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The Executive Director of a pooled trust in Virginia responded to our recent article on pooled trusts. She observed that our article recommended the use of pooled trusts for smaller amounts of money — we specifically suggested $50,000 or less — and went on to say that she believes that “. . .Pooled Trusts offer advantages for both smaller and larger trusts. The advantages are: funds are pooled for investment purposes providing a greater opportunity for growth; staff are experienced Trustees and are knowledgeable about the rules regarding public benefits such as SSI and Medicaid; reports are made to public agencies regarding the Trust and disbursements; a Board of Directors, comprised of professionals with expertise in various relevant areas, oversees the operation of the organization; a nonprofit organization will continue in perpetuity; disbursements are prompt; and staff are sensitive to the needs of people with disabilities.”
We agree that all of those benefits strongly support consideration of a pooled trust in most cases. Pooled trusts typically offer a staff with sensitivity to special needs and familiarity with the benefits issues of persons with disabilities. That can be very difficult to replicate with either a family member or a professional trustee (such as a bank or trust company). A pooled trust typically can provide trust management at a lower cost than other professional trustees due to the pooling of accounts and the magic of “non-profit” involvement.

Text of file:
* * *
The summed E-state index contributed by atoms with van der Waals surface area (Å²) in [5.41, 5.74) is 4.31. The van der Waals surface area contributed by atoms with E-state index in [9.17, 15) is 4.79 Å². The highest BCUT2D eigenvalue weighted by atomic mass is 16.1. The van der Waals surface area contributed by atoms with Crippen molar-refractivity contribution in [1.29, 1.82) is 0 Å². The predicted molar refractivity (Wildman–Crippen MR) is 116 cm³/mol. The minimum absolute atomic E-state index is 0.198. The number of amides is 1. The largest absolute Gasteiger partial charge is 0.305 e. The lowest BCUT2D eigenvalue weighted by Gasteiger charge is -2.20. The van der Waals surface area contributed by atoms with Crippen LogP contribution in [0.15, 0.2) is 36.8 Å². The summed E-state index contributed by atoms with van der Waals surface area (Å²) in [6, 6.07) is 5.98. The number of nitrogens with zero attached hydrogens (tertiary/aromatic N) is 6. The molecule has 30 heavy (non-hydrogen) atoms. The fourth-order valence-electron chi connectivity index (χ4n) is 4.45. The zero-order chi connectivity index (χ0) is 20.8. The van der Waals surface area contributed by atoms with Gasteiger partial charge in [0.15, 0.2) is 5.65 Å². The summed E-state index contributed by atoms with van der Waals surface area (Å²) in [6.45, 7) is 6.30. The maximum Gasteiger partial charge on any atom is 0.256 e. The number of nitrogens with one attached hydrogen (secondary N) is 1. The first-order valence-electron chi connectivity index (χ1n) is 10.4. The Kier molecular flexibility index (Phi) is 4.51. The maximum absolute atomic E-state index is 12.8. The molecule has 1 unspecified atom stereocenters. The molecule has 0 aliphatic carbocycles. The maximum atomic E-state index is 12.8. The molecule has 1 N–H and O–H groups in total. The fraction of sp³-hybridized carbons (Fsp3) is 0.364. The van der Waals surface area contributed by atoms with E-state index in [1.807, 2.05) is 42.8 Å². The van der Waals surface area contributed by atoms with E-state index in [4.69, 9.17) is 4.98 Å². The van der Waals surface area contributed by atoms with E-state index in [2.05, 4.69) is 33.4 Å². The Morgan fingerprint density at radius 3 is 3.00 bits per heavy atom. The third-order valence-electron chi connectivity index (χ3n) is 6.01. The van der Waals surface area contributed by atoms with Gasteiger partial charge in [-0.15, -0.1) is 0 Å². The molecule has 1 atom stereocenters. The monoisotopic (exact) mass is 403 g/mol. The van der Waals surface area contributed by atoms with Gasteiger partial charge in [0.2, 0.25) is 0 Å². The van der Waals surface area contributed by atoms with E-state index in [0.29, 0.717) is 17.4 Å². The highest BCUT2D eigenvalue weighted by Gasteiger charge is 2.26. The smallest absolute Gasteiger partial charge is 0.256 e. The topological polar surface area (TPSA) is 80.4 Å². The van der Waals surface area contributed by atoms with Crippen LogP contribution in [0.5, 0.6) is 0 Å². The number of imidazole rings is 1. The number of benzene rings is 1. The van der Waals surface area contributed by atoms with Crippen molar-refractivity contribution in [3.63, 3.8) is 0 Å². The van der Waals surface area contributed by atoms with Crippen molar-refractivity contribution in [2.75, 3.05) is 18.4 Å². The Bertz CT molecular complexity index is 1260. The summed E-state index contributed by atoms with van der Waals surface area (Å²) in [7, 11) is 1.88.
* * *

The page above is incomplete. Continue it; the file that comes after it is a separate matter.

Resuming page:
So what is the right size to consider the use of a pooled trust? Perhaps focusing on the amount of money in the trust is the wrong question.
Many members of the Special Needs Alliance were instrumental in starting pooled trusts in their communities, and most of those trusts now operating across the country have active involvement of Alliance members. In most cases, one of the principal concepts the organizers of those trusts had from the inception was to provide an option for people who needed such a trust but did not have access to a trustee. That limited access is usually because there is not a family member available (or no family member with the necessary investment and trust accounting experience) and the amount of assets is too small to interest a professional trustee.
Now that pooled trusts are part of the everyday special needs landscape, we often find that individuals and families are using the pooled trust for all kinds of reasons unrelated to size. Perhaps it is attractive to have a trustee who operates right in the area where the beneficiary lives, or it is helpful to have a trustee who is not personally and emotionally involved with the beneficiary. It is never any fun for a family member to have to say “no” in a money situation. Many of our clients choose a pooled trust simply because they do not believe that any normal human is capable of learning and keeping up with all of the rules of special needs trusts and government benefits.